With Oxford, the definitions themselves don't tell the whole story. This implementation divides the definition page into sections: definition, pronunciation guide, alternate spellings, phrases that might include it, derivatives of the word (different endings/tenses/forms), the etymological origin, a word builder section of related background, and a usage section. Of course, not every word has or needs all those sections. The definitions tend to be concise and cover modern nuances. For example, "rat" is not only a rodent, but also an unpleasant person, and the can be used as a verb for being informed upon or breaking an agreement. Current words and concepts like Balkanize, read-write, and real-time appear, along with ever-popular ones like caboodle. The phrase section contains common constructions, like "read between the lines" and "well read" under "read". The derivatives especially provide great aid and comfort for marginal spellers, such as Balkanization under Bulkanize.

I'm a huge fan of etymology. The origin of a word can often tell as much about it as its straight definition. For example, "bacteria" comes from the Greek for "little rod", telling me that most bacteria must be so shaped. Some readers here on the web may be interested to know that "geek" derives from the "geck" for "fool." Probably more than you wanted to know. The word builder section can almost be a mini-encyclopedia in some cases. Under "Islam", the word builder contains a number of terms related to that religion that you might see in an article that contains the word "Islam", including mosque and jihad. The usage section provides enlightening examples of use in real sentences.

I did look at other dictionaries while preparing this review. In particular, HLCSoft's PocketLingo Pro, which is based on the American Heritage Dictionary. Although boasting 130,000 headwords, I found many that were proper names of people. That seemed analagous to the WordNet reliance on obscure plants. Unfortunately, the database proved difficult to evaluate thoroughly, as the trial version is limited to the letters A-E if I remember correctly. My personal policy requires avoiding crippled demoware, so since I couldn't evaluate it properly, I simply moved on.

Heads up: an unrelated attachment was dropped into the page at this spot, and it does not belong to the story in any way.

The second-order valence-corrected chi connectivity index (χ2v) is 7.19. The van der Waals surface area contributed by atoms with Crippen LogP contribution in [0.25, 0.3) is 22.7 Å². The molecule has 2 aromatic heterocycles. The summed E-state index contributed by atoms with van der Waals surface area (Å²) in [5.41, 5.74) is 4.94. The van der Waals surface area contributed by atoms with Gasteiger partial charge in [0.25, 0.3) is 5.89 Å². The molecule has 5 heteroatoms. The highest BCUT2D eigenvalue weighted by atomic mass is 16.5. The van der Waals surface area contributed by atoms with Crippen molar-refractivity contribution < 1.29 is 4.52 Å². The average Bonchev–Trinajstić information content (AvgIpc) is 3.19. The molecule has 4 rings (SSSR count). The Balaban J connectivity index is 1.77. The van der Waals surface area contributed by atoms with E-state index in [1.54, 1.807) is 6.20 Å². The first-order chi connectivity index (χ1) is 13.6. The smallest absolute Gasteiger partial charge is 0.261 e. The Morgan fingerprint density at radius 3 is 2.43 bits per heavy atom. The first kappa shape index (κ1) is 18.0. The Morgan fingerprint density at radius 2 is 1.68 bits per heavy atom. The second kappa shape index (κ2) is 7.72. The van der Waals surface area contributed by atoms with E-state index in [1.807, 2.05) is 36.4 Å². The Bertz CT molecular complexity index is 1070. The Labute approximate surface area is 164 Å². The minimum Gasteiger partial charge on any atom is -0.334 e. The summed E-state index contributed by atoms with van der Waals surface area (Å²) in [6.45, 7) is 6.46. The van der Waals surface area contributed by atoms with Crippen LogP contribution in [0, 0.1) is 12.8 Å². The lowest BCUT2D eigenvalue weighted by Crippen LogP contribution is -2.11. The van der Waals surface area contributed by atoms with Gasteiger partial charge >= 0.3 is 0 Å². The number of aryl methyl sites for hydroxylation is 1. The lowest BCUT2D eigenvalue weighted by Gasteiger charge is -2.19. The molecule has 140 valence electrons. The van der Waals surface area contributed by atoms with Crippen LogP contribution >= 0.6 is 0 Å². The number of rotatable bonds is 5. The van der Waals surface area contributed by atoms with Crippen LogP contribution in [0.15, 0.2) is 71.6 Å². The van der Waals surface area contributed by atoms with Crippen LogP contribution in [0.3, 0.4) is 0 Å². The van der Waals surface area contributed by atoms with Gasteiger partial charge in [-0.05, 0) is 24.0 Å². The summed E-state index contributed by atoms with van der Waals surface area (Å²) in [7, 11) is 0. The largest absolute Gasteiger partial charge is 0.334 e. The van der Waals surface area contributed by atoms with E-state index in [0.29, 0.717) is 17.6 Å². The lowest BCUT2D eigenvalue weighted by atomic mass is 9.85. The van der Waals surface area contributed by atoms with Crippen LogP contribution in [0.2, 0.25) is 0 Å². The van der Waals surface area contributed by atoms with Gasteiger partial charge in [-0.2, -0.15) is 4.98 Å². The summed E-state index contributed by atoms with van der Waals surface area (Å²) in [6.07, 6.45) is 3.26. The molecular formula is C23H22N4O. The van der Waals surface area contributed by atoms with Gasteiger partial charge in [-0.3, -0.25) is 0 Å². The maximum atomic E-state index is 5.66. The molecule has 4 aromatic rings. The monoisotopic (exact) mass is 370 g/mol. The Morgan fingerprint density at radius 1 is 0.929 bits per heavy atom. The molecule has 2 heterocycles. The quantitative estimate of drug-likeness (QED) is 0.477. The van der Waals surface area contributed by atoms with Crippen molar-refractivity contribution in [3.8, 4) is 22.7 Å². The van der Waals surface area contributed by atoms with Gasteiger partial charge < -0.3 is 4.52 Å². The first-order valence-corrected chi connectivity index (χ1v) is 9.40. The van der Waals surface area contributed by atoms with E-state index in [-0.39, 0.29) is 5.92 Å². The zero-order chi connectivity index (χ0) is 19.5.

The MS Dict viewer carries a few minor issues. First, neither the hack nor the OS 5 popup support work in WordSmith. WordSmith always presents a challenge because it doesn't use standard Palm OS text tables. Still, other companies have surmounted this obstacle. Both work fine outside of WordSmith. Second, the viewer lacks support for small fonts on Palm's hi res display, although Sony hi res is supported. Although unlike Sony, Palm does not provide that support in the OS, there exists at least one library to provide that support. The small fonts could also be built into the viewer.

If you're getting the idea that this dictionary sets the standard for the genre, you are right on target. The Pocket Oxford English Dictionary provides reliable and profitable service for the novice and professional alike. It sells for $29.95 with the viewer and dictionary together, and can be tested through a full-featured trial period of 15 days. Mobile Systems also offers other Oxford University Press works like the Idiom, Medical, Business, and Crossword Puzzle Dictionaries, as well as Oxford Italian and Spanish Dictionaries. They offer the four aforementioned specialty dictionaries along with the English dictionary as a bundle for just $69.96.

I'm extremely pleased with the new Pocket Oxford English Dictionary, and believe that anyone looking for a high-quality dictionary under Palm OS need look no further.

Overall Rating: 9/10 (Slight ding for lacking WordSmith support)